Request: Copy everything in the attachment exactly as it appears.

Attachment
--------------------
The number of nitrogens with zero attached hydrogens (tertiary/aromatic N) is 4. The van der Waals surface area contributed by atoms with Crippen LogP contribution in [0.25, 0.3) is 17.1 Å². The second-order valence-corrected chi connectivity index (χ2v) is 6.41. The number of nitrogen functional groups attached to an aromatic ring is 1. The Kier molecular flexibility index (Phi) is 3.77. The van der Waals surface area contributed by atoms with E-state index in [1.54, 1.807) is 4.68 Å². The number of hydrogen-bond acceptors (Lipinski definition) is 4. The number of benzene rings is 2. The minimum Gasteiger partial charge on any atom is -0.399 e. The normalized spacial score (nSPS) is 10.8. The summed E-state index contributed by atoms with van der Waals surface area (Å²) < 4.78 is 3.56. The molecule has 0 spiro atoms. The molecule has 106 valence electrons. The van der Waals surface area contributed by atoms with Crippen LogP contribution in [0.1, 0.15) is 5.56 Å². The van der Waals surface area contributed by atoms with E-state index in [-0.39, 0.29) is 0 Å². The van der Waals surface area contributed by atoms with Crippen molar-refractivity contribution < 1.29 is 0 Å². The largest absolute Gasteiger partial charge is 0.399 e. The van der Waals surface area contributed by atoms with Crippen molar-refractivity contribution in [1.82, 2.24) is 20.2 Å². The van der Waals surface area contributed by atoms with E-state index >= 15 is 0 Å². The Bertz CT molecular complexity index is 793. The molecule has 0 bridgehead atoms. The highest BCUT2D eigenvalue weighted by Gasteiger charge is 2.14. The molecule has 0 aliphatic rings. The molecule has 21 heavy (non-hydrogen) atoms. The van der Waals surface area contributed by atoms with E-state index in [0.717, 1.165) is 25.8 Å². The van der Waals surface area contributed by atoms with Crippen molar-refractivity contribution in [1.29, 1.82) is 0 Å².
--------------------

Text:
The number of nitrogens with zero attached hydrogens (tertiary/aromatic N) is 4. The van der Waals surface area contributed by atoms with Crippen LogP contribution in [0.25, 0.3) is 17.1 Å². The second-order valence-corrected chi connectivity index (χ2v) is 6.41. The number of nitrogen functional groups attached to an aromatic ring is 1. The Kier molecular flexibility index (Phi) is 3.77. The van der Waals surface area contributed by atoms with E-state index in [1.54, 1.807) is 4.68 Å². The number of hydrogen-bond acceptors (Lipinski definition) is 4. The number of benzene rings is 2. The minimum Gasteiger partial charge on any atom is -0.399 e. The normalized spacial score (nSPS) is 10.8. The summed E-state index contributed by atoms with van der Waals surface area (Å²) < 4.78 is 3.56. The molecule has 0 spiro atoms. The molecule has 106 valence electrons. The van der Waals surface area contributed by atoms with Crippen LogP contribution in [0.1, 0.15) is 5.56 Å². The van der Waals surface area contributed by atoms with E-state index in [-0.39, 0.29) is 0 Å². The van der Waals surface area contributed by atoms with Crippen molar-refractivity contribution < 1.29 is 0 Å². The largest absolute Gasteiger partial charge is 0.399 e. The van der Waals surface area contributed by atoms with Crippen molar-refractivity contribution in [1.82, 2.24) is 20.2 Å². The van der Waals surface area contributed by atoms with E-state index >= 15 is 0 Å². The Bertz CT molecular complexity index is 793. The molecule has 0 bridgehead atoms. The highest BCUT2D eigenvalue weighted by Gasteiger charge is 2.14. The molecule has 0 aliphatic rings. The molecule has 21 heavy (non-hydrogen) atoms. The van der Waals surface area contributed by atoms with E-state index in [0.717, 1.165) is 25.8 Å². The van der Waals surface area contributed by atoms with Crippen molar-refractivity contribution in [1.29, 1.82) is 0 Å².